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Customer Discussions > Folk Music forum

Define Folk Music

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Posted on Feb 7, 2012, 12:00:03 AM PST
kevn kinney is a folk singer, humdinger

Posted on Feb 6, 2012, 9:39:46 PM PST
Brian says:
Mark Gormley.

Posted on Feb 4, 2012, 8:05:08 PM PST
Michael row the boat ashore ????? Maybe?

Posted on Feb 4, 2012, 12:39:49 PM PST
R Banner says:
PS on the subject of passing on songs, can anyone recall an old folk song along the lines of: the small boat took my love to the big ship moored on the strand?

Posted on Feb 4, 2012, 12:37:07 PM PST
R Banner says:
Folk music was traditionally 'handed down' through the playing and hearing in times when many people could not read and write, let alone read music. It was, therefore, the peoples music (working class). Look at blues, the words covered up the true meaning i.e. when 'my old lady' was giving me a hard time it meant the plantation boss, in English folk terms like 'when the nightingale sings' meant having ones wicked way ;-)
These songs had meaning, (listen to The fields ao Athenry'.

Posted on Jan 30, 2012, 9:43:45 PM PST
music for folks.

In reply to an earlier post on Jan 7, 2012, 1:29:54 AM PST
Jimbo says:
I agree -- everybody does have "creative expression," but that can be manifested in many ways, not just folk music. Creative expression is in every form of art -- music, dance, sculpting, painting, writing, acting -- everything.
But what does folk music have that the other art forms, including other forms of music, don't have? What makes it different, unique? What makes it "folk" music? That, for me, is the problem that the industry has when making a case for anything, because the term seems to pretty much mean anybody with an acoustic guitar.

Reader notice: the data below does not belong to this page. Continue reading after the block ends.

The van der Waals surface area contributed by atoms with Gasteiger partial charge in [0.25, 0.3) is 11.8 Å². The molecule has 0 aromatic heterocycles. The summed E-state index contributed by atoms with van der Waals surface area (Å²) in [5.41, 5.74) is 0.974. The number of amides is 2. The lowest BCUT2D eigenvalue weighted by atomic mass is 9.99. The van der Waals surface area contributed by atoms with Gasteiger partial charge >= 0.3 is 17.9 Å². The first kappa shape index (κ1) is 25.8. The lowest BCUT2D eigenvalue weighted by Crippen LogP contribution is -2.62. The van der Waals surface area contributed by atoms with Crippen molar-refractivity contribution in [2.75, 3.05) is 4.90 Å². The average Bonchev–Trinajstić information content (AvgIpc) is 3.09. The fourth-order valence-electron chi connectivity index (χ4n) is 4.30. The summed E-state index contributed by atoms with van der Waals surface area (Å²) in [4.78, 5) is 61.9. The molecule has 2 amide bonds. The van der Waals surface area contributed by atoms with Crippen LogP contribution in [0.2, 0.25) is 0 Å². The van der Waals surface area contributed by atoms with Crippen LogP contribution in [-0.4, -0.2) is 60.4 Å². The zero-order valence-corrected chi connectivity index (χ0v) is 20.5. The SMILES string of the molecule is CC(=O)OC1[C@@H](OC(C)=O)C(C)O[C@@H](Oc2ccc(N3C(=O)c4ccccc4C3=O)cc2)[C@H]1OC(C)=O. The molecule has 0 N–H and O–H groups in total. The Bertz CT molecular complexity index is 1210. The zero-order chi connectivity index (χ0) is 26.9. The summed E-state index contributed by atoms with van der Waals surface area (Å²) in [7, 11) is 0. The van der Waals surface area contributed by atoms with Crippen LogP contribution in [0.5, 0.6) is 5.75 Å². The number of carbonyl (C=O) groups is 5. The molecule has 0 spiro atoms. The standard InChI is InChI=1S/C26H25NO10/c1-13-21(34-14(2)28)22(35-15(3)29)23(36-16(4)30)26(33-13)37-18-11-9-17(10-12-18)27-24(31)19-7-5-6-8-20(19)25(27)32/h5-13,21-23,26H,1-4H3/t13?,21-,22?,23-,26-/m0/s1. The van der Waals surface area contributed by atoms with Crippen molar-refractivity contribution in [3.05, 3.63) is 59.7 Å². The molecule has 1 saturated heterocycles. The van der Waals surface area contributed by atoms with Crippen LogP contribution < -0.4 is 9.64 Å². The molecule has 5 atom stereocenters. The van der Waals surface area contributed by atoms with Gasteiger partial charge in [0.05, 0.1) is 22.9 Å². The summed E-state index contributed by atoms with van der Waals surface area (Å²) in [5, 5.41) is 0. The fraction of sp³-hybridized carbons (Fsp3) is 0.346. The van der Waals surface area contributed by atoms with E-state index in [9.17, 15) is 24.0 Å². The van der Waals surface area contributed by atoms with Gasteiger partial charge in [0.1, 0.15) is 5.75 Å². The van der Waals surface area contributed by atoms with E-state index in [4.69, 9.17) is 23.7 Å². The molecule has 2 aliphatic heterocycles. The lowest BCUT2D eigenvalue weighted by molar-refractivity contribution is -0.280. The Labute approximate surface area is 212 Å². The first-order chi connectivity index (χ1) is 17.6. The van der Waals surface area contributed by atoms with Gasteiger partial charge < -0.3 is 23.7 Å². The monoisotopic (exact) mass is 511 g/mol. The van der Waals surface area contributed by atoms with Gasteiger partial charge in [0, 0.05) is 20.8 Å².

Case in point -- Suzanne Vega was the keynote speaker at the NorthEast Regional Folk Alliance (NERFA) Nov. 2011 annual conference -- a three day gathering of major import in the "folk" industry. Now, is she a singer-songwriter par excellance? Absolutely. But is she a folk singer? To me, not even close.
Her songs are personal tales, perspectives on relationships, love found, love lost -- that's singer-songwriter material. It is not "folk" in any social commentary or activist perspective. Folk music, to me, has to be about the lyrics. Vega is credited by NERFA as being a "leading figure in the 1980s contemporary folk revival." I would disagree. She revived the genre of quality singer-songwriter, not folk music.
Buffalo Springfield's "For What It's Worth" isn't categorized as folk, but it's lyrics are such that it delivers a folk music concept. The Who's "Won't Get Fooled Again" is not folk music, but its lyrics deliver a social statement that is folk in its content.
While those two examples are certainly dated, I don't think anybody would argue with the excellence of the songwriting, and countless such examples of folk concepts in non-folk music continue right up through today.
But you won't find those concepts being voiced to a great degree in the "folk" industry because folk has been redefined to be artistic, sedate, calming, introspective songs. If you want social commentary -- although there are, proportionately, some who are putting out activist material, they just don't get a lot of recognition or air time -- you have to go to music realms that are, perhaps, not viewed as snooty as folk music -- rock, country, rap, blues -- pretty much anywhere except folk.